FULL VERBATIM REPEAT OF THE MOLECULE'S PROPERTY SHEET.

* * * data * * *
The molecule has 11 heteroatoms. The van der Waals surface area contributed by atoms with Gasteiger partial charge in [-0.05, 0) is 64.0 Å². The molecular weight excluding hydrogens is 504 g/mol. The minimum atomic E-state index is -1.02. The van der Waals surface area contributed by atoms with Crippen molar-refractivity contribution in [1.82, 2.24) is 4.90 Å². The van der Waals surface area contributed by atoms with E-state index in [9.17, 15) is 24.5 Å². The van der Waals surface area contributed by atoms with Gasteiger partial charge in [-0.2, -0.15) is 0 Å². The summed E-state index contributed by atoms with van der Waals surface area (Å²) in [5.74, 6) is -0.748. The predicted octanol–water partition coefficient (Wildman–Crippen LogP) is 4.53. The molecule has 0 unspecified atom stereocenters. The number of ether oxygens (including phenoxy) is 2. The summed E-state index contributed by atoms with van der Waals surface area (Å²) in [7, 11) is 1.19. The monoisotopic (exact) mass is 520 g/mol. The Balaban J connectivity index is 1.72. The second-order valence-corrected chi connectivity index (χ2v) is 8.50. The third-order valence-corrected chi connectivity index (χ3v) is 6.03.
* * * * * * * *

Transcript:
The molecule has 11 heteroatoms. The van der Waals surface area contributed by atoms with Gasteiger partial charge in [-0.05, 0) is 64.0 Å². The molecular weight excluding hydrogens is 504 g/mol. The minimum atomic E-state index is -1.02. The van der Waals surface area contributed by atoms with Crippen molar-refractivity contribution in [1.82, 2.24) is 4.90 Å². The van der Waals surface area contributed by atoms with E-state index in [9.17, 15) is 24.5 Å². The van der Waals surface area contributed by atoms with Gasteiger partial charge in [-0.2, -0.15) is 0 Å². The summed E-state index contributed by atoms with van der Waals surface area (Å²) in [5.74, 6) is -0.748. The predicted octanol–water partition coefficient (Wildman–Crippen LogP) is 4.53. The molecule has 0 unspecified atom stereocenters. The number of ether oxygens (including phenoxy) is 2. The summed E-state index contributed by atoms with van der Waals surface area (Å²) in [7, 11) is 1.19. The monoisotopic (exact) mass is 520 g/mol. The Balaban J connectivity index is 1.72. The second-order valence-corrected chi connectivity index (χ2v) is 8.50. The third-order valence-corrected chi connectivity index (χ3v) is 6.03.